Haiku Laureate generates haiku about a particular geographic location.

For example, the address “Washington D.C.” yields the following haiku:

the white house jonas
of washington president
and obama tree

Much of the work we’ve created in Electronic Text has resulted in output that’s interesting but very obviously of robotic origin. English language haiku has a very simple set of rules, and its formal practice favors ambiguous and unlikely word combinations. These conventions / constraints give haiku a particularly shallow uncanny valley; low-hanging fruit for algorithmic mimicry.

Haiku Laureate takes a street address, a city name, etc. (anything you could drop into Google maps), and then asks Flickr to find images near that location. It skims through the titles of those images, building a list of words associated with the location. Finally, it spits them back out using the familiar three-line 5-7-5 syllable scheme (and a few other basic rules).

The (intended) result is a haiku specifically for and about the location used to seed the algorithm: The code is supposed to become an on-demand all-occasion minimally-talented poet laureate to the world.


Your Haiku Will Appear Here


The script breaks down into three major parts: Geocoding, title collection, and finally haiku generation.


Geocoding takes a street address and returns latitude and longitude coordinates. Google makes this easy, their maps API exposes a geocoder that returns XML, and it works disturbingly well. (e.g. a query as vague as “DC” returns a viable lat / lon.)

This step leaves us with something like this:

721 Broadway, New York NY is at lat: 40.7292910 lon: -73.9936710

Title Collection:

Flickr provides a real glut of geocoded data through their API, and much of it is textual — tags, comments, descriptions, titles, notes, camera metadata, etc. I initially intended to use tag data for this project, but it turned out that harvesting words from photo titles was more interesting and resulted in more natural haiku. The script passes the lat / lon coordinates from Google to Flickr’s photo search function, specifying an initial search radius of 1 mile around that point. It reads through a bunch of photo data, storing all the title words it finds along the way, and counting the number times each word turned up.

If we can’t get enough unique words within a mile of the original search location, the algorithm tries again with a progressively larger search radius until we have enough words to work with. Asking for around 100–200 unique words work well. (However, for rural locations, the search radius sometimes has to grow significantly before enough words are found.)

The result of this step is a dictionary of title words, sorted by frequency. For example, here’s the first few lines of the list for ITP’s address:

{"the": 23, "of": 16, "and": 14, "washington": 12, "village": 11, "square": 10, "park": 10, "nyu": 9, "a": 9, "new": 8, "in": 8, "greenwich": 8, "street": 6, "webster": 6, "philosophy": 6, "hall": 6, "york": 6, [...] }

Haiku Generation:

This list of words is passed to the haiku generator, which assembles the words into three-line 5-7-5 syllable poems.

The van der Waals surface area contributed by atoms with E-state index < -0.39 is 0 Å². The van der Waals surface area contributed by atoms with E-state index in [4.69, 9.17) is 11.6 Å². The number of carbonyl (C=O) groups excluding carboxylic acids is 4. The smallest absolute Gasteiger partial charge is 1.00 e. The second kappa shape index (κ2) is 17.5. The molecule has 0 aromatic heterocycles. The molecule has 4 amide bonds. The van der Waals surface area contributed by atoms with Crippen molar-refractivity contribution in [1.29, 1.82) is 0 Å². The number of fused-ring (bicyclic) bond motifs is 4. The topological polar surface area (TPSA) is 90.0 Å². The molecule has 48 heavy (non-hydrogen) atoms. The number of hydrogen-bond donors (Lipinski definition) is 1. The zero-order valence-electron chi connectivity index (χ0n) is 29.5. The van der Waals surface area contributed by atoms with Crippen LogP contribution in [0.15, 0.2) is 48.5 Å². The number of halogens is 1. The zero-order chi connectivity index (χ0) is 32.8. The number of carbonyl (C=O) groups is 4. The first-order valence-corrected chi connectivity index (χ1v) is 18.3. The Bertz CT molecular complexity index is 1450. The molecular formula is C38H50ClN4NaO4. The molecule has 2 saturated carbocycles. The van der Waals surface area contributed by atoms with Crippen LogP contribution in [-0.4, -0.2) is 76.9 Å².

Programmatic syllable counting is a real problem — the dictionary-based lookup approach doesn’t work particularly well in this context due to the prevalence of bizarre words and misspellings on the web. I ended up using a function from the nltk_contrib library which uses phoneme-based tricks to give a best guess syllable count for non-dictionary words. It works reasonably well, but isn’t perfect.

Words are then picked from the top of the list to assemble each line, using care to produce a line of the specified syllable count. This technique alone created mediocre output — it wasn’t uncommon to get lines ending with “the” or a line with a string of uninspired conjunctions. So I isolated these problematic words into a boring_words list — consisting mostly of prepositions and conjunctions — which was used to enforce to enforce a few basic rules: First, each line is allowed to contain only one word from the boring word list. Second, a line may not end in a boring word. This improved readability dramatically. Here’s the output:

the washington square
of village park nyu new street
and greenwich webster

More Sample Output

A few more works by the Haiku Laureate:

Chicago, IL
chicago lucy
trip birthday with balloons fun
gift unwraps her night

the gettysburg view
monument and from devils
of den sign jess square

Dubai Museum Bur
in Hotel The Ramada
with Dancing Room Tour

tokyo shinjuku
metropolitan the night
from government view

Canton, KS
jul thu self me day
and any first baptist cloud
the canton more up

Las Vegas, NV
and eiffel tower
in flamingo from view glass
at caesars palace

eve revolution
trails fabulous heralds blue
emptiness elton

monorail hide new
above bird never jasmine
path boy cleopatra

I’ve also attached a list of 150 haiku about New York generated by the haiku laureate.

Note that the Haiku Laureate isn’t limited to major cities… just about any first-world address will work. Differences in output can be seen at distances of just a few blocks in densely populated areas.

Source Code

The code is intended for use on the command line. You’ll need your own API keys for Google Maps and Flickr.

The script takes one or two arguments. The first is the address (in quotes), and the second is the number of haiku you would like to receive about the particular location.

For example: $ python "central park, ny" 5

Will return five three-line haiku about central park.

The source is too long to embed here, but it’s available for download